Education tax faces voters with history of saying ‘no’ (Enid News)

By Janelle Stecklein

OKLAHOMA CITY — Over the past two decades, voters have overwhelmingly supported questions asked of them at the ballot box — except the ones that ask to raise taxes.

If the trend holds, supporters of a citizen-led measure to raise the state sales tax by a penny to fund education may find it difficult to drum up support, said David Blatt, executive director of the Oklahoma Policy Institute.

“If (State Question) 779 passes, you can really point to it as proof that things have reached such a crisis situation in Oklahoma that Oklahoma voters are willing to buck the historical patterns and do something they have typically not done,” he said.


Blatt’s group analyzed the votes on 83 state questions posed to voters in the past 25 years.

Voters approved nearly 4 of 5 questions, and they tend to be more supportive of measures referred by lawmakers than citizen-led initiatives, the group found.

Also, voters have rejected outright every tax increase proposed since 1989 except a tobacco tax hike in 2004.

In 2005, the last time a tax hike was proposed, voters overwhelmingly turned it down. That citizen-proposed measure called for a motor vehicle fuel tax to raised revenue for roads and bridges.

“I think that if you look at the track record of state questions over the last 25 years, you’d have to say that a tax increase through an initiative petition has its work cut for it,” Blatt said. “I think the proponents of 779 are aware of that and went into this fully aware of how tough it is.”

Blatt’s group, based in Tulsa, is liberal leaning but has not taken a position on the education tax. The measure pledges to raise $615 million for education. Much of the money will go toward $5,000 raises for each of about 44,000 classroom teachers in the state.

Despite precedent, supporters believe the tax will be the first in more than a decade approved at the ballot box. They cite growing class sizes, the ongoing struggle to keep qualified teachers and concerns about public education spending as reasons that voters will back it.

“Voters now see the education crisis with their own eyes,” said Amber England, executive director of Stand for Children Oklahoma, which is championing the plan.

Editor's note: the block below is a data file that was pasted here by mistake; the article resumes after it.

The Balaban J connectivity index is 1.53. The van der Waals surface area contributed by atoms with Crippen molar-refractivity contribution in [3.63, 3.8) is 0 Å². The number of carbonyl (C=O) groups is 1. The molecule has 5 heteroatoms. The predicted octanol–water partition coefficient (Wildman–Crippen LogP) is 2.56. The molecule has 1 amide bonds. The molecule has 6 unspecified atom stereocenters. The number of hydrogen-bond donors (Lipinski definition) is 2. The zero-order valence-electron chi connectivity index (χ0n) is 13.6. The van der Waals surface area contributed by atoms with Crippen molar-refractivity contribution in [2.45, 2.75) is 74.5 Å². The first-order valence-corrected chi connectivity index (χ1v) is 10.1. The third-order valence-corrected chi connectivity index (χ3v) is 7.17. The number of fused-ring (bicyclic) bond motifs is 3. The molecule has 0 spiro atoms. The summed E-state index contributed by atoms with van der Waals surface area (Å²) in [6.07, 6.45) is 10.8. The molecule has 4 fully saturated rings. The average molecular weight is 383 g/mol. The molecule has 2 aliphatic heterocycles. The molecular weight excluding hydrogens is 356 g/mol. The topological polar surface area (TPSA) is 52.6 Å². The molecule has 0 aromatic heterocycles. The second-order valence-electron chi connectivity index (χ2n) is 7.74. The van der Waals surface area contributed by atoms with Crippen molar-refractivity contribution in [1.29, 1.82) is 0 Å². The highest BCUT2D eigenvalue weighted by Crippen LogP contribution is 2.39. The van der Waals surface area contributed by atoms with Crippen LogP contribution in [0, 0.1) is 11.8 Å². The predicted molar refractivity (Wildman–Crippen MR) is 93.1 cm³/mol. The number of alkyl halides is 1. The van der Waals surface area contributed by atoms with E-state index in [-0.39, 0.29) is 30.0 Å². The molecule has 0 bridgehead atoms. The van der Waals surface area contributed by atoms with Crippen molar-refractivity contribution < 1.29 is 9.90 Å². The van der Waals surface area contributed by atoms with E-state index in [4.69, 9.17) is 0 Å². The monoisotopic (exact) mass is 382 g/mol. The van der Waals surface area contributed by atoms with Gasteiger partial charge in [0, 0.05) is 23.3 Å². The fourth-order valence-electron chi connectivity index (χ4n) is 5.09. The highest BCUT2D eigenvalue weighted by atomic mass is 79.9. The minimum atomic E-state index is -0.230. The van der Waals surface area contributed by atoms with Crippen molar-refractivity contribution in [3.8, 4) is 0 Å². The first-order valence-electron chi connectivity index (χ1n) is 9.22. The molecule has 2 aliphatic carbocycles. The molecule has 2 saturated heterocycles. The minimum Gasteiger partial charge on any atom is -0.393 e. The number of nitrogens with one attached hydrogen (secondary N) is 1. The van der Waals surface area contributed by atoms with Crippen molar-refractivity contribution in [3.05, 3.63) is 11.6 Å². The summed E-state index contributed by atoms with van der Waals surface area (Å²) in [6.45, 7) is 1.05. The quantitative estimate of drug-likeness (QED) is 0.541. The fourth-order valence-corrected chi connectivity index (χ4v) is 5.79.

“I think that we knew that we had to make a strong case about why an investment in education was important,” she said. “I think voters have very strong awareness of what the problem is, and they’re tired of waiting on a solution from the Legislature.

“I think we’ve crafted the measure in a way that gives voters the peace of mind that this funding is actually going to reach the classroom and help students,” she said.

The tax also will gin up $118 million for higher education, campaign organizers said. It will pump $20 million into CareerTech programs; add $49 million to early childhood education; and set aside $60 million for ongoing school needs.


Championed by University of Oklahoma President David Boren, the penny sales tax hike faces strong opposition by conservative groups, some top Republican leaders and cities and towns that complain it will push the state’s sales tax rate to the highest in the country.

Opponents also argue that it will affect working families more during a time when the state economy is struggling.

Despite voters’ tendencies at the ballot box, polls over the past year show that at least 60 percent of Oklahomans support the plan, said Dave Bond, CEO of OCPA Impact, a lobbying arm of the conservative Oklahoma Council of Public Affairs, which opposes the tax.

“From our vantage point, the only real reason people are saying that is because they believe a teacher pay raise to be an urgent priority,” he said. “There doesn’t seem to be a lot of desire to fund it with any tax increase.”

Bond said there’s no question that teachers deserve raises, but his group argues that any raises should come from existing state revenues or by restructuring corporate tax exemptions.

It could be used to make college more affordable or, as Bond notes, universities could use the cash to buy campuses in Europe.

Bond said the tax supporters “very shrewdly wrapped” the teacher raises around the money for higher ed and the other purposes, knowing that “the one thing (voters) care about, by and large, is having good teachers in our public schools.”

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